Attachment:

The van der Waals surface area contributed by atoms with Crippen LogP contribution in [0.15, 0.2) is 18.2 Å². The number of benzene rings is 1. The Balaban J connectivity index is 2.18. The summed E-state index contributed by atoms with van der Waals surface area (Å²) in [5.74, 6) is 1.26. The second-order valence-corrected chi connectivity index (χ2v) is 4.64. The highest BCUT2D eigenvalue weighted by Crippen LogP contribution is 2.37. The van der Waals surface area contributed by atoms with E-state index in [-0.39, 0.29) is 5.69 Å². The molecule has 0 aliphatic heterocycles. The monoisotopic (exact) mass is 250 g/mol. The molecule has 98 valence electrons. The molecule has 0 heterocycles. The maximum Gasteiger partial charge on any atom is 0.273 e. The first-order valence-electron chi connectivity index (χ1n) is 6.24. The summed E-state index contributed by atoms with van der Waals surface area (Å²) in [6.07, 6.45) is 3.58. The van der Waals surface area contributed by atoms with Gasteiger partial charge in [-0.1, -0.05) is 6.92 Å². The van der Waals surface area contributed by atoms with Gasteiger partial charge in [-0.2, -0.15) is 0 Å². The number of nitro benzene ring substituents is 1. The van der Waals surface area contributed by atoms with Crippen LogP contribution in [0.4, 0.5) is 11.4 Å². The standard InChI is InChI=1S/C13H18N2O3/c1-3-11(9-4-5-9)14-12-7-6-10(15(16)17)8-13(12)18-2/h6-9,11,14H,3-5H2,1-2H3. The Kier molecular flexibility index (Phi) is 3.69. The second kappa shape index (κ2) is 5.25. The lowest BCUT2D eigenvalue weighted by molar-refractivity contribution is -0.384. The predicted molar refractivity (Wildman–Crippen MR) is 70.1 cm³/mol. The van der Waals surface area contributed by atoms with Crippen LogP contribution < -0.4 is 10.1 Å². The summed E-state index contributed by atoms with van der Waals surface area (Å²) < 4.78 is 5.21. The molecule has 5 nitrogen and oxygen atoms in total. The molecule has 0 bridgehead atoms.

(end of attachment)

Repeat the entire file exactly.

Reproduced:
The van der Waals surface area contributed by atoms with Crippen LogP contribution in [0.15, 0.2) is 18.2 Å². The number of benzene rings is 1. The Balaban J connectivity index is 2.18. The summed E-state index contributed by atoms with van der Waals surface area (Å²) in [5.74, 6) is 1.26. The second-order valence-corrected chi connectivity index (χ2v) is 4.64. The highest BCUT2D eigenvalue weighted by Crippen LogP contribution is 2.37. The van der Waals surface area contributed by atoms with E-state index in [-0.39, 0.29) is 5.69 Å². The molecule has 0 aliphatic heterocycles. The monoisotopic (exact) mass is 250 g/mol. The molecule has 98 valence electrons. The molecule has 0 heterocycles. The maximum Gasteiger partial charge on any atom is 0.273 e. The first-order valence-electron chi connectivity index (χ1n) is 6.24. The summed E-state index contributed by atoms with van der Waals surface area (Å²) in [6.07, 6.45) is 3.58. The van der Waals surface area contributed by atoms with Gasteiger partial charge in [-0.1, -0.05) is 6.92 Å². The van der Waals surface area contributed by atoms with Gasteiger partial charge in [-0.2, -0.15) is 0 Å². The number of nitro benzene ring substituents is 1. The van der Waals surface area contributed by atoms with Crippen LogP contribution in [0.4, 0.5) is 11.4 Å². The standard InChI is InChI=1S/C13H18N2O3/c1-3-11(9-4-5-9)14-12-7-6-10(15(16)17)8-13(12)18-2/h6-9,11,14H,3-5H2,1-2H3. The Kier molecular flexibility index (Phi) is 3.69. The second kappa shape index (κ2) is 5.25. The lowest BCUT2D eigenvalue weighted by molar-refractivity contribution is -0.384. The predicted molar refractivity (Wildman–Crippen MR) is 70.1 cm³/mol. The van der Waals surface area contributed by atoms with Crippen LogP contribution < -0.4 is 10.1 Å². The summed E-state index contributed by atoms with van der Waals surface area (Å²) < 4.78 is 5.21. The molecule has 5 nitrogen and oxygen atoms in total. The molecule has 0 bridgehead atoms.